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Universal Gravitation
Dependence of force of gravity on the masses of the bodies  
Imagine taking two pieces of the same type of metal, one having twice the volume of the other and hence twice the mass.  
We know from everyday experience that the piece with twice the mass will be twice as heavy as the other.  
Conclusion: the force of gravity acting on a mass near the earth is proportional to its mass.  
   
Newton took this logic to apply to the mass of the earth (or any similar body) too.  
In other words, imagine the mass of the earth to be increased (but keeping constant radius), he assumed that would increase the force proportionally too.  
Hence his suggestion that the force is proportional to the masses of both the bodies concerned (and therefore to the product of the masses).  
   
Dependence of force of gravity on the distance between the bodies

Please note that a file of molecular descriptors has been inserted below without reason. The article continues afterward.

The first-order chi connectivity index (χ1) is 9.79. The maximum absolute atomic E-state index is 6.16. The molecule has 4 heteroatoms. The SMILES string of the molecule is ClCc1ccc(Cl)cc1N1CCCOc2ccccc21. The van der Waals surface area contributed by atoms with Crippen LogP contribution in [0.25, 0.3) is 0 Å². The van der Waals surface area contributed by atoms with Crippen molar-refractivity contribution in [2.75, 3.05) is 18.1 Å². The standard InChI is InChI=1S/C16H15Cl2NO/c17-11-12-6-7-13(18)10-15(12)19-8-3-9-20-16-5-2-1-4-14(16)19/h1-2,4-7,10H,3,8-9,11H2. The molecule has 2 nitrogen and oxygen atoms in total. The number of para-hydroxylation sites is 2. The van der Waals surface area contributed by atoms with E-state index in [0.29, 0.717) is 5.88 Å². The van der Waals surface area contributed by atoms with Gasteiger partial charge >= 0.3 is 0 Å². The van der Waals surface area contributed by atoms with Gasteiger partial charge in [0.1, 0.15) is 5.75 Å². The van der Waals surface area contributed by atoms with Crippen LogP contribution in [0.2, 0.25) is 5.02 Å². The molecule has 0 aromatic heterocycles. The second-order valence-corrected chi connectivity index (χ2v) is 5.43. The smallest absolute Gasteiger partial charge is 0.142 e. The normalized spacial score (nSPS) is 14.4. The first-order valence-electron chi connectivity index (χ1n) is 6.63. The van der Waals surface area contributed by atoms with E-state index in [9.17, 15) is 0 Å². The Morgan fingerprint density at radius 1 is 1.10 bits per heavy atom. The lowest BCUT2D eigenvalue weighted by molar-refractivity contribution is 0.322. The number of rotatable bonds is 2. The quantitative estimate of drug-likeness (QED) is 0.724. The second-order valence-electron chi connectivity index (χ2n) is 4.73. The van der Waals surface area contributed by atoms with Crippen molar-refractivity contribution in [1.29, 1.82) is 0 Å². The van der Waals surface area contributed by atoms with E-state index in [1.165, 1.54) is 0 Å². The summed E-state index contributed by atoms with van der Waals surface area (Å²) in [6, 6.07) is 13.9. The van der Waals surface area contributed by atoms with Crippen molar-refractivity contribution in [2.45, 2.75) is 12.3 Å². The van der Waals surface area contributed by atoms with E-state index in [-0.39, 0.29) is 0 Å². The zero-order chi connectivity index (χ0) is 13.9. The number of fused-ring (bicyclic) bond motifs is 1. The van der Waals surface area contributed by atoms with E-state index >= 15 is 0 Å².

Consider a large mass, for example the sun, being orbited by smaller masses, for example planets, as shown below.  
How does the force on a given body depend of the radius of the orbit (assumed for simplicity to be a circle).  
   
   
Imagine the sun to be the source of an influence "spreading out" through the space around it.  
At radius r this influence is distributed over the area of a sphere of radius r.  
Surface area of a sphere of radius r is given by  
 
and surface area of a sphere of radius 2r is  
 
Clearly, because of the squared term  
 
so we might reasonably assume that the strength of the "influence" at radius 2r will be 4 times less than that at radius r.  
   
In conclusion, the strength of the force of gravity might be expected to decrease with the square of the distance between the two bodies.  
Hence Newton's suggestion of an inverse square law for gravity.  
   
NB  
When asked how he came to formulate his law of gravity, a humble Newton answered that he reached his conclusions by simply "thinking about it continuously"... so, don't be discouraged, you don't have to be a genius... you just have to think about something continuously and you'll get the answers... maybe!  
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